Here's How To Keep Celery Fresh

Celery is the crunch in your tuna salad, the log in the nostalgic childhood treat ants on a log, and one of the three main ingredients in a mirepoix. It even made headlines, thanks to celebs like Jennifer Aniston and Pharrell Williams when celery juice became popular — remember that trend? Loved for its satisfyingly crunchy texture and a laundry list of health benefits, it's an anti-inflammatory, digestion-aiding, low-calorie veggie that's high in antioxidants.

But if your recipes just call for just a stick or two, how do you store the rest of the head to keep it fresh for weeks to come? It can go bad in a hurry if not stored properly. One commonly known way to store celery is to cut it and store it in water, which can give it a life span of two weeks, per Allrecipes. But celery can last much longer, up to four weeks, if stored using this one unusual trick.

Wrap celery in aluminum foil to extend its life

Have you ever seen green sadness? In a video for eHow, Farm-to-table chef Teca Thompson showed YouTube viewers what it looks like in the form of expired celery. Limp, slightly slimy, and rubbery, it has lost moisture and gained discoloration. It's basically a floppy shell of its former crispy glory. In a piece for Penn State's College of Agricultural Sciences, professor of vegetable crops Peter Ferretti explained that celery and many other kinds of produce wilt due to the natural release of ethylene gas, which causes them to ripen. The gas also turns celery, broccoli, kale, and other greens yellow. Among the biggest emitters of ethylene are apples, which ripen surrounding fruits faster. So you probably want to keep it away from your celery.

You also don't want to keep the celery in a plastic bag, which will prevent the ethylene gas from escaping and shorten the veggie's shelf life. According to Cook's Illustrated, the best way to let the ethylene escape while also keeping moisture in is to wrap the whole head of celery in aluminum foil and store it in the fridge. Don't make it too tight for ethylene to escape, but it shouldn't be too loose to keep in moisture.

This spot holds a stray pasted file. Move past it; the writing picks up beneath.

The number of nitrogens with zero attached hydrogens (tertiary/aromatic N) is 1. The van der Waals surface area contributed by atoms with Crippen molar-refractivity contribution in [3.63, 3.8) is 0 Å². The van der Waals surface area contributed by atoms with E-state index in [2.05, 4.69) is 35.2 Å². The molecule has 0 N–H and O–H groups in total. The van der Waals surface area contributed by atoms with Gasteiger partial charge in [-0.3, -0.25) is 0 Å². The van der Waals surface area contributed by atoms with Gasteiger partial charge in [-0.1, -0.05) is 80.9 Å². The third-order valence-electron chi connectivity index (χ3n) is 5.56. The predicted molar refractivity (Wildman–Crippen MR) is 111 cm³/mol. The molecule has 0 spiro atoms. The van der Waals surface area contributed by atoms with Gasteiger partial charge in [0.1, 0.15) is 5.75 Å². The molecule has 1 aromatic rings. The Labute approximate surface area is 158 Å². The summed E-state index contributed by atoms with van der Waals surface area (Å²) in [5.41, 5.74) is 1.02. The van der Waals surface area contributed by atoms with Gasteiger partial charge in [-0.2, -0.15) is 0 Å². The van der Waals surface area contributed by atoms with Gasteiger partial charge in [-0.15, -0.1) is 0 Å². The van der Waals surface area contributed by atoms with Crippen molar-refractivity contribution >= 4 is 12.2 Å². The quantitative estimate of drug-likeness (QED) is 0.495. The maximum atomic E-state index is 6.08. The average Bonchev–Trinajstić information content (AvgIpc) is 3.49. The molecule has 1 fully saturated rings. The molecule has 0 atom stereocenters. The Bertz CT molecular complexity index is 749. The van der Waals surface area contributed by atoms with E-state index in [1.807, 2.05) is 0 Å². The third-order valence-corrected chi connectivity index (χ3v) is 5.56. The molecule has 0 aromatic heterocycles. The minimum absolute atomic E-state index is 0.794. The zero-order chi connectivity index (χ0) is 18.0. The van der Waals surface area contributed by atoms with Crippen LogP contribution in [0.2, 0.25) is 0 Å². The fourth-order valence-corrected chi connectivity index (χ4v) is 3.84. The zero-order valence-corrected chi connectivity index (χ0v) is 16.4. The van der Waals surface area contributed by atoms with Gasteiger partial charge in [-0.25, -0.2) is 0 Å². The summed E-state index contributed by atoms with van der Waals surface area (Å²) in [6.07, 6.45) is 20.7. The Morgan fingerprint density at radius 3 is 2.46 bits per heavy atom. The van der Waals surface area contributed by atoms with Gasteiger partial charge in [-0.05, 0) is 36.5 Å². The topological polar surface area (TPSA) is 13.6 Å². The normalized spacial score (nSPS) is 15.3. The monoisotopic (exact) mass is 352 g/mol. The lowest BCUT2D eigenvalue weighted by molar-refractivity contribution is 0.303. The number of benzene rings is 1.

You can also store celery in the freezer

So, we've learned that wrapping celery in aluminum foil and storing it properly can extend its shelf life, but how does freezing impact the vegetable? Luckily for those who enjoy freezing food scraps for homemade vegetable stock, it's perfectly OK to store your celery in the freezer — but you'll want to prep it before you do. 

Before you freeze celery, it's important to blanch it to ensure it maintains its taste and crunch. But what exactly is blanching, and how do you do it? According to Food Network, blanching is "the process by which foods (usually fruits and vegetables) are briefly submerged in boiling water and then immediately cooled to stop further cooking." Since it is boiled for just a short time, the item is still considered raw, so the celery will be nice and crisp. Blanching before freezing prevents the natural enzymes in the vegetable from degrading in quality while sitting in the freezing temperatures. So, if you need to store that leftover celery, feel free to do so, knowing that it will last with a quick blanch beforehand. If you'd prefer to use it up immediately, add it to a delicious Alex Guarnaschelli green salad.

Use up your leftover celery by juicing it

If you still have several bunches of celery in the fridge you want to use — but you're tired of soups and can't bear the thought of another tuna salad — you could always whip up a batch of celery juice.

Not only is celery juice a refreshing, non-sweet alternative to fruit juice, but, according to a medically reviewed article by Insider, it's also one of the most nutritious ways to consume celery. The rationale is that it allows more of the fibrous, stringy vegetable to be digested, which results in higher absorption of its vitamins and minerals. Another reason to juice your leftover celery is that it contains about 95% water, so drinking it is a great way to hydrate. Lastly, since it's low in sugar, it makes the ideal beverage for those aiming to reduce sugar cravings. However, it's important to note that the juicing process removes much of the fiber, because the pulp is filtered out by the machine.

The positives don't stop there. As reported by BBC Good Food, consuming celery may help boost your gut health by protecting you from stomach ulcers and preserving mucus in your digestive tract. And with February being American Heart Month, it's worth noting that celery contains phthalide, which aids blood flow throughout the body.